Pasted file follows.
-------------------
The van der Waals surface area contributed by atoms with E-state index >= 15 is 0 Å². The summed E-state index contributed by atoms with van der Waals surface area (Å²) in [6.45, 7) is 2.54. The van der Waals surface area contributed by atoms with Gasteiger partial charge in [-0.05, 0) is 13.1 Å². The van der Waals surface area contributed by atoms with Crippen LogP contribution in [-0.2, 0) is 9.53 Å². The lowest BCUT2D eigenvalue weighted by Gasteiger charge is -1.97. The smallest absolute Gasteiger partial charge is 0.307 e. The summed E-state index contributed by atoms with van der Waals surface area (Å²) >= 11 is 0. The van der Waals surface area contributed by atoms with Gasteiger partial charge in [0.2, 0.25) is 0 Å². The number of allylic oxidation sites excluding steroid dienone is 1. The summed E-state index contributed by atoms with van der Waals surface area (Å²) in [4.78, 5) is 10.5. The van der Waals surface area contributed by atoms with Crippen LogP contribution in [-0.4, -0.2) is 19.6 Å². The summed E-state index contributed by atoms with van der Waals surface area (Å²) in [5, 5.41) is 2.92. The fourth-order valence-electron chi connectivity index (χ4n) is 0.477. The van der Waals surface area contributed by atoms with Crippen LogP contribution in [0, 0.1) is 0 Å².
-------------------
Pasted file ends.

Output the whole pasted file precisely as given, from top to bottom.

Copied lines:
The van der Waals surface area contributed by atoms with E-state index >= 15 is 0 Å². The summed E-state index contributed by atoms with van der Waals surface area (Å²) in [6.45, 7) is 2.54. The van der Waals surface area contributed by atoms with Gasteiger partial charge in [-0.05, 0) is 13.1 Å². The van der Waals surface area contributed by atoms with Crippen LogP contribution in [-0.2, 0) is 9.53 Å². The lowest BCUT2D eigenvalue weighted by Gasteiger charge is -1.97. The smallest absolute Gasteiger partial charge is 0.307 e. The summed E-state index contributed by atoms with van der Waals surface area (Å²) >= 11 is 0. The van der Waals surface area contributed by atoms with Gasteiger partial charge in [0.2, 0.25) is 0 Å². The number of allylic oxidation sites excluding steroid dienone is 1. The summed E-state index contributed by atoms with van der Waals surface area (Å²) in [4.78, 5) is 10.5. The van der Waals surface area contributed by atoms with Crippen LogP contribution in [-0.4, -0.2) is 19.6 Å². The summed E-state index contributed by atoms with van der Waals surface area (Å²) in [5, 5.41) is 2.92. The fourth-order valence-electron chi connectivity index (χ4n) is 0.477. The van der Waals surface area contributed by atoms with Crippen LogP contribution in [0, 0.1) is 0 Å².